A couple of weeks ago, there was a knock at my door. A couple of jolly fellows were putting mouse traps in everyone's offices in the Psychology wing. I told them I hadn't seen any mice, but they were quick to point out two little black grains of rice (bleah) on the floor. They didn't clean up the poop.

At this point, the lightbulb went off in my head. Oh, yeah. The chocolate bar that I left on my side table the other day. I came in to find it half eaten. I wasn't pleased as I threw the remainder away (Swiss dark chocolate!)--I figured the cleaning staff had seen it an gotten a bit hungry. Nope. Those must've been mouse teeth marks.

OK, so now: mouse trap. The problem is that it hasn't been working. I come into my office in the morning and regularly find more poops. On my desk. Of course you know, this means war! I don't want to get hantavirus. So yesterday I went out and got a couple of better mousetraps, put some cheese in them (this is what cartoons have taught me: mice love cheese), turned out the lights and left for the day. Heh-heh-heh, I laughed menacingly.

Today I opened the door to my office hesitantly. What would I find? Answer: nothing. OK, not exactly nothing. No mouse. No cheese. Yup, the l'il sucker ripped off my cheese. But at least the mouse traps were still there. This means I'm now helpfully feeding the mouse that's running around on the second floor. Dr Snyder, whose office is just down the hall, recently saw it looking at him from his bookshelf, but he wasn't able to catch it. In my office, however, the mouse prefers my desk. Evidence? Another poop. Probably left right after polishing off those two bits of cheese. Can a mouse be impertinent?

I suppose there's some joke in here somewhere about a psychologist and a mouse, but I'm drawing a blank. Do you know any good ones?

Why aren't you studying?

The Exam Statistics: The Point Biserial Correlation

I'm continuing my explanation of the reams of statistics I get about multiple choice exams. Last time, I explained exam item difficulty scores. (Fascinating, no?) This time: point biserial correlation coefficient, or "rpb". That is, "r" for the correlation coefficient (why, oh why is it the letter r?) and "pb" to specify that it's the point biserial and not some other kind of correlation. Like, um, some other kind.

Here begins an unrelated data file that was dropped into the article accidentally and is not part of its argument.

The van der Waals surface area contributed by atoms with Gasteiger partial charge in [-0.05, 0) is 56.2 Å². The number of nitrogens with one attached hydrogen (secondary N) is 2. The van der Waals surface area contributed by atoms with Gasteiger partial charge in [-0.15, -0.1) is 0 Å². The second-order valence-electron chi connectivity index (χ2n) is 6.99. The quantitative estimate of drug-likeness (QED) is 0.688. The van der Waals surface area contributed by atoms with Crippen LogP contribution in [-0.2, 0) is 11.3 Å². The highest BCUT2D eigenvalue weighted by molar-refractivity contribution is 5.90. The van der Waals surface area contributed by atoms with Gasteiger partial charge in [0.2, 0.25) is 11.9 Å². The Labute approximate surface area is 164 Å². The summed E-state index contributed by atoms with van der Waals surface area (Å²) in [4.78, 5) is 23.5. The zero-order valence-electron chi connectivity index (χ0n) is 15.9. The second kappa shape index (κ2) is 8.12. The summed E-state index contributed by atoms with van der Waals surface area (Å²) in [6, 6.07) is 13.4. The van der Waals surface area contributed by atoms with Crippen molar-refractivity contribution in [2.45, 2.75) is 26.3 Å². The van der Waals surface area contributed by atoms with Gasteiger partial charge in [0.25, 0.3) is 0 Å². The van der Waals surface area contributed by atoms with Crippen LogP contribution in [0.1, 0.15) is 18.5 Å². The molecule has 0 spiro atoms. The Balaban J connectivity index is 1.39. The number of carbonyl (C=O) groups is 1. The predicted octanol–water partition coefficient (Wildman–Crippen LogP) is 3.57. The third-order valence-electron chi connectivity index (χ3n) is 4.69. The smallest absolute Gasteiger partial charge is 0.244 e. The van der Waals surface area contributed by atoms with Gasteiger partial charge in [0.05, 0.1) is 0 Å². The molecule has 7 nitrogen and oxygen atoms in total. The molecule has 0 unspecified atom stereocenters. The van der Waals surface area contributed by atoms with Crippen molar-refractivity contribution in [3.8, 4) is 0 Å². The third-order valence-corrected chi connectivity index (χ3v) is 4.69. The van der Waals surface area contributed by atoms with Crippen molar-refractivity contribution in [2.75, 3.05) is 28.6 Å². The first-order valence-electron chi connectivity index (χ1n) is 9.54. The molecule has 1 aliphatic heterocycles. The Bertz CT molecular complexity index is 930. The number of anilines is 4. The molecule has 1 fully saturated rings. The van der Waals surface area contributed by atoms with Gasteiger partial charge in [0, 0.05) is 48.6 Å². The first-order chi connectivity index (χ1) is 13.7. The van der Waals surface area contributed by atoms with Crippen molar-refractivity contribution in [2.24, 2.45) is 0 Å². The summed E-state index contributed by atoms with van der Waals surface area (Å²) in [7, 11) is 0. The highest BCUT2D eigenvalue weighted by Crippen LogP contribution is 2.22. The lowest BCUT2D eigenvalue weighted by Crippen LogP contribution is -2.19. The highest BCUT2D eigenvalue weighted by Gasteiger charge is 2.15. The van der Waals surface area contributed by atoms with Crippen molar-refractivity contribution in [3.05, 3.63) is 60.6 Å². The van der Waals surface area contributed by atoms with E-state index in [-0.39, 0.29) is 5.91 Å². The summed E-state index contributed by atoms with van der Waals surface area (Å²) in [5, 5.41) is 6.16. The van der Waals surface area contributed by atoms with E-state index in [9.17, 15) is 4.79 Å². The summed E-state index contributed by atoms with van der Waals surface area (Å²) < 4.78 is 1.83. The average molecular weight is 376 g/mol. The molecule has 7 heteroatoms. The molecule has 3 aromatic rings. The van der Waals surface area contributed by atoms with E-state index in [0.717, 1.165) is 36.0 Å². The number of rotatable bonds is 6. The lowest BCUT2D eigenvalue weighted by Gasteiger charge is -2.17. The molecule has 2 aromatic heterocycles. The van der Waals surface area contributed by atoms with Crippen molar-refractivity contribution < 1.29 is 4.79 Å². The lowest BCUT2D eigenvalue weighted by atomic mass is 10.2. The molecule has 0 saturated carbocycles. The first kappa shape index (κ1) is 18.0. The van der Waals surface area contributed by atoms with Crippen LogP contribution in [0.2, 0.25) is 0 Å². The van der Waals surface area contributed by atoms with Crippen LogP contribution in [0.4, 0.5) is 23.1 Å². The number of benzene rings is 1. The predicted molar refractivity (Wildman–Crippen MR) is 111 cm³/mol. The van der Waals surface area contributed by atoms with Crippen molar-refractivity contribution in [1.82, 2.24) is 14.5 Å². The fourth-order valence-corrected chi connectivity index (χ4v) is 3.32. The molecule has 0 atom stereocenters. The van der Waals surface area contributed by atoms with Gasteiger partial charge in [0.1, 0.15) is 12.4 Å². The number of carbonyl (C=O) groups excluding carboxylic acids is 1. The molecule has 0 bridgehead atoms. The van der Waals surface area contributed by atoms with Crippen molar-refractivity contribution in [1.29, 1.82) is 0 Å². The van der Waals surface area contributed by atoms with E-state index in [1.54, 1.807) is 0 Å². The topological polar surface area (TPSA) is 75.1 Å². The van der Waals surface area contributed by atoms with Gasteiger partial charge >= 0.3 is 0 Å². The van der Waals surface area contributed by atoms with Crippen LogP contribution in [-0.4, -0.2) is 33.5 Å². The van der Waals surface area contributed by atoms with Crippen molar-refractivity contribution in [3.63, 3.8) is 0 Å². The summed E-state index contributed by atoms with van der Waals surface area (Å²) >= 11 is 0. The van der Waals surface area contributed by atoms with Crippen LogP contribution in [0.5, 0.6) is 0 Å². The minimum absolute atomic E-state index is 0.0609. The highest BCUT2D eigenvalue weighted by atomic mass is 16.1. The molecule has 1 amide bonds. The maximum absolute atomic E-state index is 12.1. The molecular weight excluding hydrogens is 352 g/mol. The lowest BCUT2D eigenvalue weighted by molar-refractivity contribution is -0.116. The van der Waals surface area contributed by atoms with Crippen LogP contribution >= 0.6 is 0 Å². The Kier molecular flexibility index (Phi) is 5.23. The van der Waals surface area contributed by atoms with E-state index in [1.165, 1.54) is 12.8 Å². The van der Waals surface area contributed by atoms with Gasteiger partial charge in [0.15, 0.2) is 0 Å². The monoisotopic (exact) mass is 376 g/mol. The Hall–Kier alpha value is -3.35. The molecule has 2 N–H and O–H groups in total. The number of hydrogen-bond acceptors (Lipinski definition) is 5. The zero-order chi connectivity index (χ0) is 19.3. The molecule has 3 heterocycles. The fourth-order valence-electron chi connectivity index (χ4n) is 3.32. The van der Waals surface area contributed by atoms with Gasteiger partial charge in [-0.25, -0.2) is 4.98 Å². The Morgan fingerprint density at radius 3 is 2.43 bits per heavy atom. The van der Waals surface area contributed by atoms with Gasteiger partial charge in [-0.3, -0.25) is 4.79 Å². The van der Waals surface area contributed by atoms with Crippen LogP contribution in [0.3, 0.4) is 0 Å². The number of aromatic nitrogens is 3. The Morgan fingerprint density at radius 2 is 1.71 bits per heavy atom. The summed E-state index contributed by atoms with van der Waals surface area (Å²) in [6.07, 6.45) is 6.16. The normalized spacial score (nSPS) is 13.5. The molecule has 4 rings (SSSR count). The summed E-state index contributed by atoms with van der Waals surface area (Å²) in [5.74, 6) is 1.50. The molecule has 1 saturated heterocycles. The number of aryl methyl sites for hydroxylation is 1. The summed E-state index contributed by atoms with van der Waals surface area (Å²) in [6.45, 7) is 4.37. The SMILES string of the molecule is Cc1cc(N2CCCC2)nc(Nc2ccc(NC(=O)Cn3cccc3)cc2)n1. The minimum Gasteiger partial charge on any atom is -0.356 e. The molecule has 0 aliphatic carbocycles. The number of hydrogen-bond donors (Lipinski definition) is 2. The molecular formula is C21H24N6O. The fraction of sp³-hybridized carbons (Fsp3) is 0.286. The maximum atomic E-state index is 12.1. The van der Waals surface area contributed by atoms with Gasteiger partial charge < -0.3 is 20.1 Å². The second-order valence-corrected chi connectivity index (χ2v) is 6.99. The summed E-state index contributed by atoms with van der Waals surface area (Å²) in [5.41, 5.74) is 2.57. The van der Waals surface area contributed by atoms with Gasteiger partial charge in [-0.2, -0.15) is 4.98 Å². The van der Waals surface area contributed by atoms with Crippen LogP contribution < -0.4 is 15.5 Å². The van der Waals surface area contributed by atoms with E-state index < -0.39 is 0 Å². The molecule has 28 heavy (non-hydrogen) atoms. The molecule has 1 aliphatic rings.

If I've constructed a good exam item, it should be neither too hard nor too easy. It should also differentiate among students. But I can't tell how well it does that just by looking at the difficulty score. Instead, there's a more complex measure, the rpb. In general, I need a correlation index for a categorical variable with a continuous variable. More specifically, I want to correlate the categorical variable of a test item (i.e., whether a student answered the test item correctly or incorrectly), with the continuous variable of the student's percent score on the examination. Got that? I didn't think so.

Let me try again. Student A did well on the exam, getting 90% correct. Student B did not do so well, getting only 50%. If I look at any given exam question, in general, student A should be more likely to answer it correctly than student B. This is not the same as difficulty, because I'm not simply looking at what proportion of the class answered the question correctly. I'm correlating each student's score with their performance on each question. The key to all this is the word "should" in the sentence above.

If an exam item is poorly constructed for whatever reason, good students may do worse on it than students who did worse on the exam. That is, the better you are overall, the less likely you are to answer it correctly. That is not supposed to happen. The rpb gives me this information for each question on the exam. Experts in exam construction recommend that the rpb should range from 0.30 to 1.00. Anything question getting a rpb lower than 0.30 means that I will take a look at it and try to figure out why that's happening.

And if the rpb is negative,'s a negative correlation. That's the worst case I described: better students are doing worse answering this question; and poorer students are doing well. I won't use any questions getting a negative rpb again unless I can figure out why it's happening. Maybe I can tweak the question, maybe I have to rewrite it to ask about the same knowledge in a different way. Or maybe I'll just give up entirely, go and get a coffee, and check out some LOLcats.

Why aren't you studying?